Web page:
As David Calhoun has made clear since the CARES Act was passed, Boeing was not in favor of handing over part ownership of the company to the U.S. government. So, it was no surprise when Boeing formally decided not to seek government financial assistance under the CARES Act “at this time” after completing a bond offering to shore up its liquidity during the Covid-19 crisis.
The company confirmed their decision on Thursday, April 30th.
Boeing has raised $25 billion in a massive debt sale, allowing it to avoid tapping a $17 billion coronavirus bailout fund meant to shore up businesses critical to national security.
The bond sale significantly increases Boeing’s chances of riding out the crisis without direct government support. Turning down the funds means the company will not have to give the government an ownership stake, a requirement that executives had said they wouldn’t accept.
Structured across seven tranches with multiple maturities ranging from three to 40 years, the new debt will allow Boeing to avoid exchanging government loans for equity in the company, a scenario CEO David Calhoun has said multiple times he did not favor. Boeing also said it will not immediately pursue further funding through capital markets.
“The robust demand for the offering reflects strong support for the long-term strength of Boeing and the aviation industry,” said Boeing in a statement. “It is also in part a result of the confidence in the market created by the CARES Act and federal support programs that have been put in place—a testament to the Administration, Congress, and the Federal Reserve.”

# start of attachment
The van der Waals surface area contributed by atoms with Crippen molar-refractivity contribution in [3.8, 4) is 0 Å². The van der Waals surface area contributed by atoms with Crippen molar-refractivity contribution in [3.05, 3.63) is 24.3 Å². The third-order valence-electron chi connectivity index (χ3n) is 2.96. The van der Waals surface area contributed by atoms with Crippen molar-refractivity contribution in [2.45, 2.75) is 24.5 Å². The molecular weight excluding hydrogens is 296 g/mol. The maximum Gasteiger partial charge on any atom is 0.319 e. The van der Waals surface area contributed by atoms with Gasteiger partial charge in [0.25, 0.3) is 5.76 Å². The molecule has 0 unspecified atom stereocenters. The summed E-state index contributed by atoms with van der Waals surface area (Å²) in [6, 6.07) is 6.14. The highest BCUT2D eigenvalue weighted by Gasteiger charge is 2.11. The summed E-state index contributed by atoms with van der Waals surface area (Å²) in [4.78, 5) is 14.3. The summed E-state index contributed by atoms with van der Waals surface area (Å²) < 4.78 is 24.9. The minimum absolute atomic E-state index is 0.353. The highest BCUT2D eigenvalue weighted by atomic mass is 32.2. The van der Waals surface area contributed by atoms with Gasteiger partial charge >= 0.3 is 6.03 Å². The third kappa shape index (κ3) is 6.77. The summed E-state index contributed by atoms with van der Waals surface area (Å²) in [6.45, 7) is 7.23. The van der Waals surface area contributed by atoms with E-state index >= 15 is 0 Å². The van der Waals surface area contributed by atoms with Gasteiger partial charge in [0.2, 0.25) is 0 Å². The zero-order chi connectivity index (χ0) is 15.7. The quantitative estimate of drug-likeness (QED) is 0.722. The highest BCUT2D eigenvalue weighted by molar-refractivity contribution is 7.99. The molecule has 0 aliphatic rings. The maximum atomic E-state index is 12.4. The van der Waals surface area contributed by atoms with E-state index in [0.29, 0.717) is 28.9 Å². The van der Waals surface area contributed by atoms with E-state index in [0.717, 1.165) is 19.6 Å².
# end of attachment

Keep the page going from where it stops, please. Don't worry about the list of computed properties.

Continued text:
Before the Senate voted unanimously to pass the $2 trillion CARES Act, Boeing called for a $60 billion injection for itself and its supply chain. At the time, however, it remained unclear whether or not the government would require taking partial ownership of the company as a condition of the support. But once language in the law allowed for the government to take warrants amounting to stock options in companies applying for the aid, Boeing’s efforts turned toward ensuring funding through the private sector.
In its first-quarter earnings release, Boeing reported a $1.4 billion loss from operations and a negative cash flow of $4.3 billion during the first quarter and stressed the need to manage near-term liquidity. Speaking with analysts during a subsequent conference call, Calhoun expressed optimism in the company’s ability to raise cash in the short term.
Actions taken to mitigate cash burn include its draw-down on a term loan facility; reduction of operating costs and discretionary spending; extension of a share-repurchase moratorium; suspension of dividends “until further notice;” cutting research and development and capital expenditures, and eliminating CEO and chairman pay for the year.
That stance concerned lawmakers from Washington state, who urged Calhoun in a letter to “consider utilizing the economic assistance provided by the Cares Act to safeguard thousands of jobs at Boeing in Washington State and across the country.”